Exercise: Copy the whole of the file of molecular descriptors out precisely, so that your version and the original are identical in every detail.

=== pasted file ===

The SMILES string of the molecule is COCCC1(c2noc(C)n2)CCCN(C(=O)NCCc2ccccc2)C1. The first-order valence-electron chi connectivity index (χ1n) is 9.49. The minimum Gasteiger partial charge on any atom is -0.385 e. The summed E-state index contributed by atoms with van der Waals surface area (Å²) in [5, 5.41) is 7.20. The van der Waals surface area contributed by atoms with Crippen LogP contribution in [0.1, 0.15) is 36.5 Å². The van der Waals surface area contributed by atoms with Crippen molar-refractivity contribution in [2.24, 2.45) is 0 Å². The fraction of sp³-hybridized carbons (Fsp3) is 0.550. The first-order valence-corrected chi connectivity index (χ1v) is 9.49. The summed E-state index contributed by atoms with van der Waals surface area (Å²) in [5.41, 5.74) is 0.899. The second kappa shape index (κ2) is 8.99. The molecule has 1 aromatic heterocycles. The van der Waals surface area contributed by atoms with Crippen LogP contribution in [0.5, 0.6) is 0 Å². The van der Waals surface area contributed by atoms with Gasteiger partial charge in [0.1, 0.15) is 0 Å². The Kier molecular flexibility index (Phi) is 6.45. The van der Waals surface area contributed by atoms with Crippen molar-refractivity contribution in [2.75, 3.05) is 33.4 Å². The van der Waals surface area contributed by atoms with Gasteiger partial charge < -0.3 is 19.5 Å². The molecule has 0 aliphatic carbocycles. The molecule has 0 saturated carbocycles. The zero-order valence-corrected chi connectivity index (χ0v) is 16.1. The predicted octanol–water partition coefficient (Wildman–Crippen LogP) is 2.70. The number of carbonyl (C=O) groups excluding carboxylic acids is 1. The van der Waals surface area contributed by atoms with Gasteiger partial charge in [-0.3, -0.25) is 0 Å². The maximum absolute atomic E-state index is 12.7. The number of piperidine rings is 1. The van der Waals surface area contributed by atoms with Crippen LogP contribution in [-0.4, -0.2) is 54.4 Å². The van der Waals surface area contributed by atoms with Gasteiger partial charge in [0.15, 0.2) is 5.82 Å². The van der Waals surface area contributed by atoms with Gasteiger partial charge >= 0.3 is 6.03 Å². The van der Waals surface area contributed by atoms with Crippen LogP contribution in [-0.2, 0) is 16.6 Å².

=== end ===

The SMILES string of the molecule is COCCC1(c2noc(C)n2)CCCN(C(=O)NCCc2ccccc2)C1. The first-order valence-electron chi connectivity index (χ1n) is 9.49. The minimum Gasteiger partial charge on any atom is -0.385 e. The summed E-state index contributed by atoms with van der Waals surface area (Å²) in [5, 5.41) is 7.20. The van der Waals surface area contributed by atoms with Crippen LogP contribution in [0.1, 0.15) is 36.5 Å². The van der Waals surface area contributed by atoms with Crippen molar-refractivity contribution in [2.24, 2.45) is 0 Å². The fraction of sp³-hybridized carbons (Fsp3) is 0.550. The first-order valence-corrected chi connectivity index (χ1v) is 9.49. The summed E-state index contributed by atoms with van der Waals surface area (Å²) in [5.41, 5.74) is 0.899. The second kappa shape index (κ2) is 8.99. The molecule has 1 aromatic heterocycles. The van der Waals surface area contributed by atoms with Crippen LogP contribution in [0.5, 0.6) is 0 Å². The van der Waals surface area contributed by atoms with Gasteiger partial charge in [0.1, 0.15) is 0 Å². The Kier molecular flexibility index (Phi) is 6.45. The van der Waals surface area contributed by atoms with Crippen molar-refractivity contribution in [2.75, 3.05) is 33.4 Å². The van der Waals surface area contributed by atoms with Gasteiger partial charge < -0.3 is 19.5 Å². The molecule has 0 aliphatic carbocycles. The molecule has 0 saturated carbocycles. The zero-order valence-corrected chi connectivity index (χ0v) is 16.1. The predicted octanol–water partition coefficient (Wildman–Crippen LogP) is 2.70. The number of carbonyl (C=O) groups excluding carboxylic acids is 1. The van der Waals surface area contributed by atoms with Gasteiger partial charge in [-0.3, -0.25) is 0 Å². The maximum absolute atomic E-state index is 12.7. The number of piperidine rings is 1. The van der Waals surface area contributed by atoms with Crippen LogP contribution in [-0.4, -0.2) is 54.4 Å². The van der Waals surface area contributed by atoms with Gasteiger partial charge in [0.15, 0.2) is 5.82 Å². The van der Waals surface area contributed by atoms with Gasteiger partial charge >= 0.3 is 6.03 Å². The van der Waals surface area contributed by atoms with Crippen LogP contribution in [-0.2, 0) is 16.6 Å².